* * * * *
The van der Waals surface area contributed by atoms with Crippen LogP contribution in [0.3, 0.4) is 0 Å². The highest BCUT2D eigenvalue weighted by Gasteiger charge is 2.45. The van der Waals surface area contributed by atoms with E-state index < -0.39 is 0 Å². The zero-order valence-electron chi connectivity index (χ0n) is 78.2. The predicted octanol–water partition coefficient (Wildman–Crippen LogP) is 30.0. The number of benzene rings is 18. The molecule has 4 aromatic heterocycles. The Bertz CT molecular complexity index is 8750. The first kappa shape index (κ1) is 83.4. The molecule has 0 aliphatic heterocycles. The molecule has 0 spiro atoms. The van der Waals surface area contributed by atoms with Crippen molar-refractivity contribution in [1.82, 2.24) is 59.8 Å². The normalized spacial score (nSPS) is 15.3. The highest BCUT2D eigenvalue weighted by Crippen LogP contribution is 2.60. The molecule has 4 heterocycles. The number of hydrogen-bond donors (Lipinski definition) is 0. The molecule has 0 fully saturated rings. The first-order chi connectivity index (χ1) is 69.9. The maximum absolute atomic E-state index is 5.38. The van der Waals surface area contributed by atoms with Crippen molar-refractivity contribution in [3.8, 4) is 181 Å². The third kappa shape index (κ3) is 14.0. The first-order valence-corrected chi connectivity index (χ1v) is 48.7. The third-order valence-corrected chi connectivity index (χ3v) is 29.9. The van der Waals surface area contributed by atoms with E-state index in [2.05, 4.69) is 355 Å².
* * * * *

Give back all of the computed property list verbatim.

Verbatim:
The van der Waals surface area contributed by atoms with Crippen LogP contribution in [0.3, 0.4) is 0 Å². The highest BCUT2D eigenvalue weighted by Gasteiger charge is 2.45. The van der Waals surface area contributed by atoms with E-state index < -0.39 is 0 Å². The zero-order valence-electron chi connectivity index (χ0n) is 78.2. The predicted octanol–water partition coefficient (Wildman–Crippen LogP) is 30.0. The number of benzene rings is 18. The molecule has 4 aromatic heterocycles. The Bertz CT molecular complexity index is 8750. The first kappa shape index (κ1) is 83.4. The molecule has 0 aliphatic heterocycles. The molecule has 0 spiro atoms. The van der Waals surface area contributed by atoms with Crippen molar-refractivity contribution in [1.82, 2.24) is 59.8 Å². The normalized spacial score (nSPS) is 15.3. The highest BCUT2D eigenvalue weighted by Crippen LogP contribution is 2.60. The molecule has 4 heterocycles. The number of hydrogen-bond donors (Lipinski definition) is 0. The molecule has 0 fully saturated rings. The first-order chi connectivity index (χ1) is 69.9. The maximum absolute atomic E-state index is 5.38. The van der Waals surface area contributed by atoms with Crippen molar-refractivity contribution in [3.8, 4) is 181 Å². The third kappa shape index (κ3) is 14.0. The first-order valence-corrected chi connectivity index (χ1v) is 48.7. The third-order valence-corrected chi connectivity index (χ3v) is 29.9. The van der Waals surface area contributed by atoms with E-state index in [2.05, 4.69) is 355 Å².